Background With more than US$27.3 billion spent in 2016 on international humanitarian aid, the use of evidence is critical if funding is to be used effectively. Since Evidence Aid (www.evidenceaid.org) was established in 2004, >1.6 billion people have been affected by disasters globally, with the estimated total cost of damages totalling over US$1.3 trillion for the period to 2013. Despite this enormous burden and the real and pressing need to alleviate it, robust evidence of the effects of interventions in humanitarian response remains hard to find. Where robust evidence exists, it is often difficult to access, is scattered across the academic literature, making it difficult for aid organisations to find and use. We will use this parallel session to explore how evidence can be translated in different ways which make it easier to find and use, ensuring decision-making can be as evidence-based as possible.
To provide examples of knowledge translation that highlight the access to robust evidence to inform decisions and choices in different humanitarian disasters and emergencies, demonstrating why evidence matters wherever the emergency is in the world.
Share examples of the difficulty in conducting research in emergencies and consequent dependence on indirect evidence, ‘low quality’ research, expert opinion and ‘gut feeling’
Show some of the challenges in interpreting and translating evidence from a more routine setting when applying it to a disaster or other emergency.
Discuss why some interventions are applied despite a lack of evidence.
Raise the profile of the use of robust evidence in the humanitarian sector.
Showcase the development and role of Evidence Aid, Emergency Nutrition Network, Oxfam and the ReBuild programme.
Description After introducing Evidence Aid, Marie McGrath (Emergency Nutrition Network: ENN), a collaborator on the ‘Nutrition in Emergencies’ collection will present it, discussing how this could contribute to decision-making in malnutrition management. She will present ENNs role in fast-tracking nutrition evidence development and dissemination to influence and learn from practice, as well as presenting examples of relevant global initiatives. The session continues with a presentation from the ReBuild programme describing their experience of translation of health systems research evidence to support long-term positive outcomes in protracted crises. Next Oxfam will discuss the Humanitarian Evidence Programme – a consortia of funders who funded several systematic reviews, and the challenges they faced with getting the evidence that was found into practice. During this session there will be a fully interactive discussion session which will explore different ways of translating evidence to ensure effective and efficient decisions and best use of funds.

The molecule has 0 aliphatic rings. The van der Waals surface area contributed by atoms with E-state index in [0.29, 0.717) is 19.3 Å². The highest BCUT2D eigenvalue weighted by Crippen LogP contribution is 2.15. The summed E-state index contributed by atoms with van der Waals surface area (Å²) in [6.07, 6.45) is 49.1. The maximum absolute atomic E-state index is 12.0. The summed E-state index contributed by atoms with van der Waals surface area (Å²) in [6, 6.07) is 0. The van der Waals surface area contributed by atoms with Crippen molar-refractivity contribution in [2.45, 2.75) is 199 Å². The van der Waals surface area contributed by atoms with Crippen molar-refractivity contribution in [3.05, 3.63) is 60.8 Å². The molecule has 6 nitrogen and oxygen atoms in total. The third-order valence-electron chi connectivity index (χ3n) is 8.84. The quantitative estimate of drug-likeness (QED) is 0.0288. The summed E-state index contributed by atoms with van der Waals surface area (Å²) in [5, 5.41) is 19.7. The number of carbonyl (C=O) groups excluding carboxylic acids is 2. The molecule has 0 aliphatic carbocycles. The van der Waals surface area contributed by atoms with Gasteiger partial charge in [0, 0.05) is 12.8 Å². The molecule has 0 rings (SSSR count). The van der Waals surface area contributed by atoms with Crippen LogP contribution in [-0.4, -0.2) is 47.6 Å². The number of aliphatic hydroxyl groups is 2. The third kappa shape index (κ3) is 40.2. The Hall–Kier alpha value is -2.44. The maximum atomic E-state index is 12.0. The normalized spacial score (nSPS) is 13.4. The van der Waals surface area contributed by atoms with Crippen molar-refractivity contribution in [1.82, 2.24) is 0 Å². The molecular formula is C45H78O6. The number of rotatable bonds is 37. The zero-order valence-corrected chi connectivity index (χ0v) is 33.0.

Concluding comments By bringing together those who generate the necessary evidence with those who need and want to use it, we will explore the notion of how to improve outcomes for billions of the world’s most vulnerable people. This session will highlight how translation of evidence has the capacity to help agencies access and use evidence in different ways. We need to ensure that knowledge translation is appropriate for and accessible to the humanitarian sector for them to be able to use it in the best ways that they can.
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